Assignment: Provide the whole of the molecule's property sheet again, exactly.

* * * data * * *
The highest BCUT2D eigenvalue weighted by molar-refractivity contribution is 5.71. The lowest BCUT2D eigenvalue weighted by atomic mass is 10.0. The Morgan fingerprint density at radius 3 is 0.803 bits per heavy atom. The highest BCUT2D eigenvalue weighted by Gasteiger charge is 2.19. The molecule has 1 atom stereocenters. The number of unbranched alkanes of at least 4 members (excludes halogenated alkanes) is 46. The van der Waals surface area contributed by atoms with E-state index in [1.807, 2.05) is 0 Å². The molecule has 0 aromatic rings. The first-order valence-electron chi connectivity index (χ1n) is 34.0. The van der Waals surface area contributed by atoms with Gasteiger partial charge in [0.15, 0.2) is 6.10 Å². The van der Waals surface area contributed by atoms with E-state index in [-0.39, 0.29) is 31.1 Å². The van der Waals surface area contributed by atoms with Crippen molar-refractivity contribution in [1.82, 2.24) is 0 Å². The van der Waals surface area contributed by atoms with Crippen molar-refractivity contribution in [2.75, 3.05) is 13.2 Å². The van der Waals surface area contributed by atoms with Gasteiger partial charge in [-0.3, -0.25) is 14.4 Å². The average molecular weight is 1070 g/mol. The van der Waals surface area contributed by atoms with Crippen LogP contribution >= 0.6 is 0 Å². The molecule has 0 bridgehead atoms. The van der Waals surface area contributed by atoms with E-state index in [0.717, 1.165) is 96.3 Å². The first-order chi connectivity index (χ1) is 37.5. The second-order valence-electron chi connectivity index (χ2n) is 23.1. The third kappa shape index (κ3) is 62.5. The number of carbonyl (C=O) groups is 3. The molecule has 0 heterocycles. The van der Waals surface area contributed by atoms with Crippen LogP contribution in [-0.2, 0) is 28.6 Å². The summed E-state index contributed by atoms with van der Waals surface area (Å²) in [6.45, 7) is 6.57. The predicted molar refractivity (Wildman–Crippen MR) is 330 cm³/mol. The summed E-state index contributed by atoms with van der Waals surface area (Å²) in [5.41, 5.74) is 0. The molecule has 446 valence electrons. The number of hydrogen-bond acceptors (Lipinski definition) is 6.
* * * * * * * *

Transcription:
The highest BCUT2D eigenvalue weighted by molar-refractivity contribution is 5.71. The lowest BCUT2D eigenvalue weighted by atomic mass is 10.0. The Morgan fingerprint density at radius 3 is 0.803 bits per heavy atom. The highest BCUT2D eigenvalue weighted by Gasteiger charge is 2.19. The molecule has 1 atom stereocenters. The number of unbranched alkanes of at least 4 members (excludes halogenated alkanes) is 46. The van der Waals surface area contributed by atoms with E-state index in [1.807, 2.05) is 0 Å². The molecule has 0 aromatic rings. The first-order valence-electron chi connectivity index (χ1n) is 34.0. The van der Waals surface area contributed by atoms with Gasteiger partial charge in [0.15, 0.2) is 6.10 Å². The van der Waals surface area contributed by atoms with E-state index in [-0.39, 0.29) is 31.1 Å². The van der Waals surface area contributed by atoms with Crippen molar-refractivity contribution in [1.82, 2.24) is 0 Å². The van der Waals surface area contributed by atoms with Crippen molar-refractivity contribution in [2.75, 3.05) is 13.2 Å². The van der Waals surface area contributed by atoms with Gasteiger partial charge in [-0.3, -0.25) is 14.4 Å². The average molecular weight is 1070 g/mol. The van der Waals surface area contributed by atoms with Crippen LogP contribution >= 0.6 is 0 Å². The molecule has 0 bridgehead atoms. The van der Waals surface area contributed by atoms with E-state index in [0.717, 1.165) is 96.3 Å². The first-order chi connectivity index (χ1) is 37.5. The second-order valence-electron chi connectivity index (χ2n) is 23.1. The third kappa shape index (κ3) is 62.5. The number of carbonyl (C=O) groups is 3. The molecule has 0 heterocycles. The van der Waals surface area contributed by atoms with Crippen LogP contribution in [-0.2, 0) is 28.6 Å². The summed E-state index contributed by atoms with van der Waals surface area (Å²) in [6.45, 7) is 6.57. The predicted molar refractivity (Wildman–Crippen MR) is 330 cm³/mol. The summed E-state index contributed by atoms with van der Waals surface area (Å²) in [5.41, 5.74) is 0. The molecule has 446 valence electrons. The number of hydrogen-bond acceptors (Lipinski definition) is 6.